Pharmacoresistant epilepsy is a common neurological disorder in which increased neuronal intrinsic excitability and synaptic excitation lead to pathologically synchronous behavior in the brain. In the majority of experimental and theoretical epilepsy models, epilepsy is associated with reduced inhibition in the pathological neural circuits, yet effects of intrinsic excitability are usually not explicitly analyzed. Here we present a novel neural mass model that includes intrinsic excitability in the form of spike-frequency adaptation in the excitatory population. We validated our model using local field potential data recorded from human hippocampal/subicular slices. We found that synaptic conductances and slow adaptation in the excitatory population both play essential roles for generating seizures and pre-ictal oscillations. Using bifurcation analysis, we found that transitions towards seizure and back to the resting state take place via Andronov-Hopf bifurcations. These simulations therefore suggest that single neuron adaptation as well as synaptic inhibition are responsible for orchestrating seizure dynamics and transition towards the epileptic state.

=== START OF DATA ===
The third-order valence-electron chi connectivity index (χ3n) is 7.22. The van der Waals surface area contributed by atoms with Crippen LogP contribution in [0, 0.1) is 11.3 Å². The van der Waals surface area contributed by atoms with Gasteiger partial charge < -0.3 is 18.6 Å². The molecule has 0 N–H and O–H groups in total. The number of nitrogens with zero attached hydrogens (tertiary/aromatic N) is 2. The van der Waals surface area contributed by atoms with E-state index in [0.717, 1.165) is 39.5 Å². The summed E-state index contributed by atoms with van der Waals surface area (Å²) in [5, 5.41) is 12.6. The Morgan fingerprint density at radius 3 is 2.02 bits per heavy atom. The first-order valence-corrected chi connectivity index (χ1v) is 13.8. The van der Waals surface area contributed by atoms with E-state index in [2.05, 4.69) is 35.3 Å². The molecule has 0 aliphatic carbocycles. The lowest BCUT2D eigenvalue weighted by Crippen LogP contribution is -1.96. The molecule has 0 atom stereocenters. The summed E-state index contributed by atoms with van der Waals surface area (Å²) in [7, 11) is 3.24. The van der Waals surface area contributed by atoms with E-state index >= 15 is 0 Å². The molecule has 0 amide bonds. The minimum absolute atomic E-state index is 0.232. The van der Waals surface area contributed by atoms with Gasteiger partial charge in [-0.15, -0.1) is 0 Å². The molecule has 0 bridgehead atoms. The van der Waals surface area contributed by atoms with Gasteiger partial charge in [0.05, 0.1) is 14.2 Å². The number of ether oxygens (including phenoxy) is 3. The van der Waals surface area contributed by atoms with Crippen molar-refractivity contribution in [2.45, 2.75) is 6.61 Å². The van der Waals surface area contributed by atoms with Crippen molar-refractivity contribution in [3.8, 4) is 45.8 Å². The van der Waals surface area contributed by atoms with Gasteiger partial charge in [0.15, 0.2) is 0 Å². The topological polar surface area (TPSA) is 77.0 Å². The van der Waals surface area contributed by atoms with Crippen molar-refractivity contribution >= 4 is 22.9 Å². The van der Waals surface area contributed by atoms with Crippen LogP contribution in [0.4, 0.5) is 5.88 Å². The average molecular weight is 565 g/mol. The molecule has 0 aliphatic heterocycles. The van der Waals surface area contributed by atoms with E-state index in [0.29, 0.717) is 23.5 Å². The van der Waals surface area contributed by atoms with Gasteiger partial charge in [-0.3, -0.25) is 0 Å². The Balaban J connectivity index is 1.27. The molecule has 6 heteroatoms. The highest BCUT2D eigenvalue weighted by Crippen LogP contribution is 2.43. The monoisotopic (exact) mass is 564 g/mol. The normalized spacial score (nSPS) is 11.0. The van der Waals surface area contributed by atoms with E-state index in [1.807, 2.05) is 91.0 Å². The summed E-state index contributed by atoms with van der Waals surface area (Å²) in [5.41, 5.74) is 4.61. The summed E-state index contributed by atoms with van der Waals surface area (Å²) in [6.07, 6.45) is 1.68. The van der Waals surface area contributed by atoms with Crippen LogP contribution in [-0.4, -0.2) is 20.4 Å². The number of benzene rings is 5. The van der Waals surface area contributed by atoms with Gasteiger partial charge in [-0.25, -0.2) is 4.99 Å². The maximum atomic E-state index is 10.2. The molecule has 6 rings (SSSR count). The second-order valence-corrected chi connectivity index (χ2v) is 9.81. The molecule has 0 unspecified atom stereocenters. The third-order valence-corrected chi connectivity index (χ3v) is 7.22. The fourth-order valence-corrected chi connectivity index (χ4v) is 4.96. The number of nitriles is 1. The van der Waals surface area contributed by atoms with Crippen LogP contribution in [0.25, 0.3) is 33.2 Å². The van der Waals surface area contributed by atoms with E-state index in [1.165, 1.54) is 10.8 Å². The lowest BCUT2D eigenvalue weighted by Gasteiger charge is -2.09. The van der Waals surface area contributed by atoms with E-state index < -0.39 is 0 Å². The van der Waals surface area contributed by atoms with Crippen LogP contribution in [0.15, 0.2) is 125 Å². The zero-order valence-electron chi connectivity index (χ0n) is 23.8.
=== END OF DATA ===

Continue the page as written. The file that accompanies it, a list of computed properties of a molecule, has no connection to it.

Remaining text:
In this study, we investigated the effect of transcranial alternating current stimulation (tACS) on decision making under risk and executive control in humans. Stimulation was delivered online at 5, 10, 20, and 40 Hz on the left and right DLPFC while subjects performed a modified risky decision making task. This task allowed subjects to voluntarily switch between risky and safe options associated with potential gains or losses while simultaneously measuring the cognitive control component (voluntary switching) of decision making. Our results revealed a frequency- and hemisphere-specific effect of 20Hz tACS delivered on the left DLPFC that significantly increased risk-taking. These results suggest a modulatory role of 20 Hz neural oscillations on the left DLPFC in risk-taking perhaps by activating the brain’s reward system.
Transcranial direct current stimulation (tDCS) is a promising tool for modulation of learning and memory, allowing to transiently change cortical excitability of specific brain regions with physiological and behavioral outcomes. A detailed exploration of factors that can moderate tDCS effects on episodic long-term memory (LTM) is of high interest due to the clinical potential for patients with traumatic or pathological memory deficits and with cognitive impairments. This commentary discusses findings by Marián et al. (2018) recently published in Cortex within a broad context of brain stimulation in memory research.